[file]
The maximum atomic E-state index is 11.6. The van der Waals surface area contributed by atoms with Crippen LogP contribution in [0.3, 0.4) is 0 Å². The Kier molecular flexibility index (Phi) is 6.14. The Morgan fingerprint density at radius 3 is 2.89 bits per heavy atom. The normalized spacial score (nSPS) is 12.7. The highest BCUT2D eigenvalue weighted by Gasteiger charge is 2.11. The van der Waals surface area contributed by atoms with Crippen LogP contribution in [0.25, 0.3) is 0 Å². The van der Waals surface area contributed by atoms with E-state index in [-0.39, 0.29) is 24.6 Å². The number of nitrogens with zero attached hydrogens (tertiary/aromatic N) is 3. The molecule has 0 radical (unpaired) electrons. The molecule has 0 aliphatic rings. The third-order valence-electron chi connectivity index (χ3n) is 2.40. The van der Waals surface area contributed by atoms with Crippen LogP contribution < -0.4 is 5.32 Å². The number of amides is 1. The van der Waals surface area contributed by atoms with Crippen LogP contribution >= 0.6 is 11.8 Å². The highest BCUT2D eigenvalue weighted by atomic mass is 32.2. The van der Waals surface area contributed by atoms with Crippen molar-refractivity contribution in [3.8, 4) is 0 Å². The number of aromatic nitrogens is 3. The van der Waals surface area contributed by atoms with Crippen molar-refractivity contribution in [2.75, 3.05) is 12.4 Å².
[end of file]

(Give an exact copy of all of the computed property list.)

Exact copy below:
The maximum atomic E-state index is 11.6. The van der Waals surface area contributed by atoms with Crippen LogP contribution in [0.3, 0.4) is 0 Å². The Kier molecular flexibility index (Phi) is 6.14. The Morgan fingerprint density at radius 3 is 2.89 bits per heavy atom. The normalized spacial score (nSPS) is 12.7. The highest BCUT2D eigenvalue weighted by Gasteiger charge is 2.11. The van der Waals surface area contributed by atoms with Crippen LogP contribution in [0.25, 0.3) is 0 Å². The van der Waals surface area contributed by atoms with E-state index in [-0.39, 0.29) is 24.6 Å². The number of nitrogens with zero attached hydrogens (tertiary/aromatic N) is 3. The molecule has 0 radical (unpaired) electrons. The molecule has 0 aliphatic rings. The third-order valence-electron chi connectivity index (χ3n) is 2.40. The van der Waals surface area contributed by atoms with Crippen LogP contribution < -0.4 is 5.32 Å². The number of amides is 1. The van der Waals surface area contributed by atoms with Crippen LogP contribution >= 0.6 is 11.8 Å². The highest BCUT2D eigenvalue weighted by atomic mass is 32.2. The van der Waals surface area contributed by atoms with Crippen molar-refractivity contribution in [3.8, 4) is 0 Å². The number of aromatic nitrogens is 3. The van der Waals surface area contributed by atoms with Crippen molar-refractivity contribution in [2.75, 3.05) is 12.4 Å².